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by: TRIBUNE PHOTO: JONATHAN HOUSE - LaMarcus Aldridge is being asked to lead the Trail Blazers vocally, and with his offense.For the first time, LaMarcus Aldridge looks like a veteran. Feels like one, too.

Even last season, his sixth with the Trail Blazers, Aldridge seemed a younger player on his way to bigger and better things.

Now Aldridge is 27, the dean of the Portland club, an All-Star and a third-team all-NBA selection last season, in the third year of a five-year contract extension paying him $65 million.

Is the Blazers’ 6-11 power forward still on to bigger and better things?

I’m not so sure Aldridge, who should be entering his peak years as a pro, will ever again be as productive as he was last season, when he averaged 21.7 points — seventh in the NBA — and 8.0 rebounds before shutting it down and undergoing April 12 surgery on his right hip.

Will Aldridge stay motivated as the young, inexperienced Blazers fall out of the playoff picture sometime after the All-Star break?

Will he tire of the constant double-teams that will dog his every move in the post?

Will he get frustrated as most of his West teammates in the 2012 All-Star Game — guys such as Kobe Bryant, Kevin Durant, Russell Westbrook, Dirk Nowitzki and Kevin Love — play into the postseason?

Might he desire a trade at some point soon?

Maybe he’ll be fine with another rebuilding team.

“I’m here,” he told me after Tuesday’s opening training-camp session. “I’m here to try to win, to try to compete, to get better every night.”

Pundits are predicting a second straight run to the lottery for the Blazers. Does that bother Aldridge?

“That’s normal when you have so many young guys,” he said. “We’re all here, we’re working hard. Anything’s possible.”

Even making the playoffs?

“I can’t make any predictions,” he offered. “If we go out and do the best we can be defensively, then yes we can.”

Aldridge said he is “100 percent healthy” from the hip surgery. I’m wondering if he is entering the stage of his career when injuries are going to be a constant issue.

He said he’ll try to provide more vocal leadership this season. New coach Terry Stotts has already asked him to address his teammates about expectations.

“Coach has me talk more,” Aldridge said. “It’s different, but I don’t mind it. I think I’ve been pretty good so far.”

Stotts was Rick Carlisle’s “offensive coordinator” the past four seasons in Dallas, developing ways to get Dirk Nowitzki the ball in position to score. Stotts told me after his hiring one of his priorities was to do the same kind of things for Aldridge — in part by bringing him higher at the elbow to take advantage of his mid-range shot. It will also require Aldridge to improve his passing skills in order to find open teammates.

“Dirk was already a phenomenal player, but (the Mavericks) did an unbelievable job moving him around the floor, finding multiple scoring areas for him,” Portland general manager Neil Olshey said. “They found ways to punish teams that double-teamed Dirk because they had him at different spots in the floor. That will help.

“ ‘LA’ was predominantly a left-block, left-elbow, mid-post player. Terry has watched a lot of (video) with him. What he has in mind is putting teams under duress if they’re going to come double LaMarcus.”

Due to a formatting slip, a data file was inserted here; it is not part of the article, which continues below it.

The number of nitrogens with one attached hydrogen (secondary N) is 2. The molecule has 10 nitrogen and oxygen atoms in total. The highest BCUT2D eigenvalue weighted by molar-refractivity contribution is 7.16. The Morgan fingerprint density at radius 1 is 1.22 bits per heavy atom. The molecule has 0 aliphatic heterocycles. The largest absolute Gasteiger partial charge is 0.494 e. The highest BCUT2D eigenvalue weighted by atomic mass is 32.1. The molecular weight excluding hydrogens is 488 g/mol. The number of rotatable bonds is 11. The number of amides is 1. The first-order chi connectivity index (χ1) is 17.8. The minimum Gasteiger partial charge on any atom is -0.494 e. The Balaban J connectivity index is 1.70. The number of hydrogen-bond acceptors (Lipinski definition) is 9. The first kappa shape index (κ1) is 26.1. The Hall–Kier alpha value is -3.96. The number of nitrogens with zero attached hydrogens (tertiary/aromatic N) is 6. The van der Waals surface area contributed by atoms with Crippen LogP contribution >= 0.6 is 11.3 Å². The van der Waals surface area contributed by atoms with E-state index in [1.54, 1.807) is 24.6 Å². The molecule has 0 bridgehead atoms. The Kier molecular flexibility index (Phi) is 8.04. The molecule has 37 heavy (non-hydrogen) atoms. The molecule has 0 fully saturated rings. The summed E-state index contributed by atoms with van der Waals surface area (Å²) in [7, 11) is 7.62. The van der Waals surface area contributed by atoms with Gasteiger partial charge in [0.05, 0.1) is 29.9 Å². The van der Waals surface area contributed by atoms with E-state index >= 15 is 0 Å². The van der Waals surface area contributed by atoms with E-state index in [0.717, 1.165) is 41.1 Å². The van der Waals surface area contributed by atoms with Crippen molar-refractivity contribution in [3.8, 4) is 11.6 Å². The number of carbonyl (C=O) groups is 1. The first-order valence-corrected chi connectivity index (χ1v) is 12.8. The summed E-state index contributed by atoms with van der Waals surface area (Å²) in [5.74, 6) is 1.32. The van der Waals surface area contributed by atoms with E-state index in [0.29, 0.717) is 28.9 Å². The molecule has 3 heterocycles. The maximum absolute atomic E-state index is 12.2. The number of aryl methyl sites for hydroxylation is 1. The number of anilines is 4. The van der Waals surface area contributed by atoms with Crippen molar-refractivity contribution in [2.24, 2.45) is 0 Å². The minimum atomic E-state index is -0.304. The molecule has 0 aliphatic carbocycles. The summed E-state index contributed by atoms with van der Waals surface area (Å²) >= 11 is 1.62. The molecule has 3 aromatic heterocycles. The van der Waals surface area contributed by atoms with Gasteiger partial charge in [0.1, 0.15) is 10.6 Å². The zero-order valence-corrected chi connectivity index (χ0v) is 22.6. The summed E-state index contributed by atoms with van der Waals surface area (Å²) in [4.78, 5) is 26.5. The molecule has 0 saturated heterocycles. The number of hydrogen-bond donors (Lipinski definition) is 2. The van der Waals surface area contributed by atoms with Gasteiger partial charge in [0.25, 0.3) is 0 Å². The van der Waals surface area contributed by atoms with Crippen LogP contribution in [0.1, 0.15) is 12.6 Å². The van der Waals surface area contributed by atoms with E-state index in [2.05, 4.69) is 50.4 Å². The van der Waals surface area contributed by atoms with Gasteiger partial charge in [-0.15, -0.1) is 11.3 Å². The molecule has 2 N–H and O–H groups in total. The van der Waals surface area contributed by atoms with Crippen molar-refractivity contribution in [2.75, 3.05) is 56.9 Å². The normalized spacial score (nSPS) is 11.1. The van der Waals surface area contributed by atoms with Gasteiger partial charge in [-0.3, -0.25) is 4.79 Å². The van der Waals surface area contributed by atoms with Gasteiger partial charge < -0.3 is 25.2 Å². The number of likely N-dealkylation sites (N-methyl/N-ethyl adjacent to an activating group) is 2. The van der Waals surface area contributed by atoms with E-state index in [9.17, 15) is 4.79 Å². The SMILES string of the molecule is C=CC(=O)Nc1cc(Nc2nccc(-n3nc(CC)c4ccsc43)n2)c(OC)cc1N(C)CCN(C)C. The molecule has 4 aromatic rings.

Aldridge said he spent time in September watching video with his new coach.

“We talked about putting me in the elbow and things like that,” Aldridge said. “I feel like teams won’t be able to double-team me as well. I feel like I’ve gotten better at (passing out of double-teams), too.”

Starting alongside Aldridge in the frontcourt is 6-9 J.J. Hickson, a natural power forward pressed into duty because the Blazers have nobody else starter-worthy at the position. He’s a player who pounds the boards and is effective diving to the basket and converting off of pick-and-rolls.

“That makes him a nice complement to LaMarcus,” Olshey said.

It’s true that Aldridge’s strong mid-range shooting game off the pick-and-roll could work well with Hickson.

“You have to have a pop guy like LaMarcus and a dive guy to open the rim up,” Olshey said. “As J.J. dives to the basket — not unlike Tyson (Chandler) and Dirk were in Dallas, or the way Blake Griffin played with Chris Kaman (with the Clippers) — you have the rim free. J.J. can finish at the rim through contact, and it opens up the floor for guys like LA.”

More important will be how rookie point guard Damian Lillard’s game meshes with Aldridge’s. They spent three weeks getting used to each other in pickup games at the training facility before camp.

“We were on each other’s team every day when we scrimmaged,” Lillard said. “We’re developing that chemistry we’re going to need.

“I’m learning how to play off of him, because I know we’re going to do things through him. As long as we keep getting better at that, we’ll be fine.”

I don’t think the Blazers will be fine in the short term. This season could be a major struggle. There is almost no veteran depth unless guard Ronnie Price and forward Jared Jeffries suddenly have a game transformation. Rookies Lillard, Meyers Leonard, Will Barton, Joel Freeland and Victor Claver will experience baptism under fire. It’s probably not going to be pretty.

All the while, Aldridge won’t be pleased with losing games with any regularity. Maybe he’ll be a happy camper, anyway, taken care of financially with promise for better times ahead with the Portland franchise.

I’m not convinced of that. I see clouds overhead, with the possibility of stormy weather as we move through what could be a difficult season in Blazerville.

kerryegge[email protected]

Twitter: @kerryeggers

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